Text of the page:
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60 Percent Turnout in Libya’s 1st Election in 60 Years

Polls closed for Libya’s first free election in 60 years Saturday night, marking a historic event and the end of this stage in the nation’s recovery. The vote counting process has already begun, with partial results expected later this week. Unofficial exit polls conducted Saturday suggested that a liberal alliance was leading Islamist parties. According to Libyan officials, the turnout was about 60 percent.

Voters chose among some 1,400 candidates to fill a 200-member assembly, which will be tasked with drafting a new constitution and defining the country’s new government system. Before being overthrown last year, the regime of Muammar Gaddafi has been in power for 69 years. Over 100 different political parties are vying for positions in the temporary assembly, a large number of them having been recently formed.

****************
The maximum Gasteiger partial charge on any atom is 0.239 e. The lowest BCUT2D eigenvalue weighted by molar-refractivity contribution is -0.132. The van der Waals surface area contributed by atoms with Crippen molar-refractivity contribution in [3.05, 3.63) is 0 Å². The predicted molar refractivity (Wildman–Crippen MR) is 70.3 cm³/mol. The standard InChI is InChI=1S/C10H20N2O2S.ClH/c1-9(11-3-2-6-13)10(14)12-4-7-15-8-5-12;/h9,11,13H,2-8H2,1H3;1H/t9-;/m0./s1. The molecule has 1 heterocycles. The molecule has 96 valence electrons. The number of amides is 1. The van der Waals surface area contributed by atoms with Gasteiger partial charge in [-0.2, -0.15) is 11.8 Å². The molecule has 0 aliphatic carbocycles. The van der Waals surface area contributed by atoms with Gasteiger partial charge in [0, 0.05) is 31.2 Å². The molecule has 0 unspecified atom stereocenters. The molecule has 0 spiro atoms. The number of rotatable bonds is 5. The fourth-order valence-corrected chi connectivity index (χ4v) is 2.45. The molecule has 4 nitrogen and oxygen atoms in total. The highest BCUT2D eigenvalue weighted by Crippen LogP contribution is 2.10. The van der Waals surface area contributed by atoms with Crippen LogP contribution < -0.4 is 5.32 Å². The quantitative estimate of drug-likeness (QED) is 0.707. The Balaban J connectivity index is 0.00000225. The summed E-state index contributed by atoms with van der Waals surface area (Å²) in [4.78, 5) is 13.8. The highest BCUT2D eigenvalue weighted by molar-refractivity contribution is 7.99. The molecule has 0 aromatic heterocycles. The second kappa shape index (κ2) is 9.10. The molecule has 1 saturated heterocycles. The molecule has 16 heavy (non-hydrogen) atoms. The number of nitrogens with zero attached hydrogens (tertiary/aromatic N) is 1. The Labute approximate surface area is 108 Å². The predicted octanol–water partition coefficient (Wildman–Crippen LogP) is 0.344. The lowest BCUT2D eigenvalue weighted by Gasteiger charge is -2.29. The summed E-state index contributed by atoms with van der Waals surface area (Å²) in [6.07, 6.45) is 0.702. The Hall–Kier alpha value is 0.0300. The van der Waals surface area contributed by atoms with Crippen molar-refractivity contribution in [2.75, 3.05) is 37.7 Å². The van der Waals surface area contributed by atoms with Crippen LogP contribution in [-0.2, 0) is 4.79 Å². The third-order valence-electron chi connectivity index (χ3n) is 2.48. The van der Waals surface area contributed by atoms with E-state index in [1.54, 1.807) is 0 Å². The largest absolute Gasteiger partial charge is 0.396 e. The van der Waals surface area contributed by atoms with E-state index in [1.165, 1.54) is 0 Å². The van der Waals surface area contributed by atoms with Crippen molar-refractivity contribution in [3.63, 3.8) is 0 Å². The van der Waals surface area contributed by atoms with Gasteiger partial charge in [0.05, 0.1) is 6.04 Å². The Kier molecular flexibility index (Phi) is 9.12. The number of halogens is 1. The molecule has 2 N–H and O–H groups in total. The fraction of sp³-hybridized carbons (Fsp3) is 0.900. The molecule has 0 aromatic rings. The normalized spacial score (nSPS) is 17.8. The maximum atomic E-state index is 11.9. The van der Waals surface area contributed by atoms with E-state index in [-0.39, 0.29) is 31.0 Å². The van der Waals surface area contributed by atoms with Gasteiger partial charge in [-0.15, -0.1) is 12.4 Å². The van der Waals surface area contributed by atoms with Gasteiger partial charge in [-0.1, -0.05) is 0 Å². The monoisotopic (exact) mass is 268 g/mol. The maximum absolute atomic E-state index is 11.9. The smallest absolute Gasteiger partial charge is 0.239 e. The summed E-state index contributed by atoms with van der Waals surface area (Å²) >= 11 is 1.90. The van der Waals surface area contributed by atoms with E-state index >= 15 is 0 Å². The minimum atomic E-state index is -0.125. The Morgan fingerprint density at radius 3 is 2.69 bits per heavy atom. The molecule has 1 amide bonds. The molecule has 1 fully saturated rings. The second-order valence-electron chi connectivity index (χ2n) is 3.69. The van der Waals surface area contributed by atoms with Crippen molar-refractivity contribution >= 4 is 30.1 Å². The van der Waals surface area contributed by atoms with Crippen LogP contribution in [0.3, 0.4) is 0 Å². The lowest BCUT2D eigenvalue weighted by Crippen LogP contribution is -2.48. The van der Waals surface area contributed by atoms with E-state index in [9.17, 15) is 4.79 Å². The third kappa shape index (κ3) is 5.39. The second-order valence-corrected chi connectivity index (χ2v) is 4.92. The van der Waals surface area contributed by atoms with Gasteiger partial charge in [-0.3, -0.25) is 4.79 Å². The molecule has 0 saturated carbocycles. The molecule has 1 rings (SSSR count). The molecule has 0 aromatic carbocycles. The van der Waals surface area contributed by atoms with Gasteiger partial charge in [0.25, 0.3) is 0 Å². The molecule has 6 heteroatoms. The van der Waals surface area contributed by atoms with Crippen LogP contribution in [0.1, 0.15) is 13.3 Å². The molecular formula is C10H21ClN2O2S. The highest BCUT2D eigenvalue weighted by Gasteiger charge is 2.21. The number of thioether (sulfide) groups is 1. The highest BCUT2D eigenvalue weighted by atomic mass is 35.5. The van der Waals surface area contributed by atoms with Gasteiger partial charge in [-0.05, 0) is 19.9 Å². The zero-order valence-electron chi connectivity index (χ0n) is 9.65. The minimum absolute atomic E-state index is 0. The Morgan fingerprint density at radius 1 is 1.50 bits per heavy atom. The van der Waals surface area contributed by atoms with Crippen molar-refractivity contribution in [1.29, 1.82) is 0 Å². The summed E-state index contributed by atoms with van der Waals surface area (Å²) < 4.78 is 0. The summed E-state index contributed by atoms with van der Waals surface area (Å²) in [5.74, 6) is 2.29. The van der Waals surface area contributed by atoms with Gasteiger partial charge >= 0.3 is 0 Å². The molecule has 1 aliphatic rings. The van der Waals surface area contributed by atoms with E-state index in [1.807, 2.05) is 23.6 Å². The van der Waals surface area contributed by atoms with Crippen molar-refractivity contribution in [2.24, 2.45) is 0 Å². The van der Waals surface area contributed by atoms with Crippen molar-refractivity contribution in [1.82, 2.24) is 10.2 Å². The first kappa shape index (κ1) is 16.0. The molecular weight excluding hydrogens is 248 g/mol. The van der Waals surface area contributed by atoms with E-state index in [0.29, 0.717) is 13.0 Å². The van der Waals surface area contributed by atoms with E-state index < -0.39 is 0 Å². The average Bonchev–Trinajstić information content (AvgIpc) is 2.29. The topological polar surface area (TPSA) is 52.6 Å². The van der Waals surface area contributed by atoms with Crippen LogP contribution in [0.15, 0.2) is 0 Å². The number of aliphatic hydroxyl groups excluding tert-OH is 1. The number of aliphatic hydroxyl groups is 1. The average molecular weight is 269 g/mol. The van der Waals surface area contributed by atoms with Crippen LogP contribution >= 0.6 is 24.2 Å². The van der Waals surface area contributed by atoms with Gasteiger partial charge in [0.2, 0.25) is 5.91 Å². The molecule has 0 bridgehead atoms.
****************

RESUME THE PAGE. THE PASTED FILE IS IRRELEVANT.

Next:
Ian Martin, head of the UN’s mission in Libya, told the BBC that there were few concerns over the handling of the votes or the count. “Good news is there’s been no problem in retrieving election materials from polling stations; most are on course in completing counting,” he said.

Some votes are still being cast in the east, as key election materials were delayed in reaching the area. There had been some concerns in the eastern region that its citizens would be under-represented in the assembly. The east will have 60 of the 200 available seats, with the West controlling 100, and the south 40. Gunman disrupted voting in three eastern cities, resulting in the death of one person. Still, officials reported that voting had taken place in more than 98 percent of the available polling stations

Despite the unrest, new voters gathered to celebrate the occasion in the capital city of Tripoli, lighting fireworks as the polls closed Saturday night.

“The Libyan people want to rebuild their country on solid ground with a good constitution, one that expresses the aspirations of the people and gives strong laws that will help build the country with strong institutions,” said Mohammed Eid, a voter and former political prisoner.

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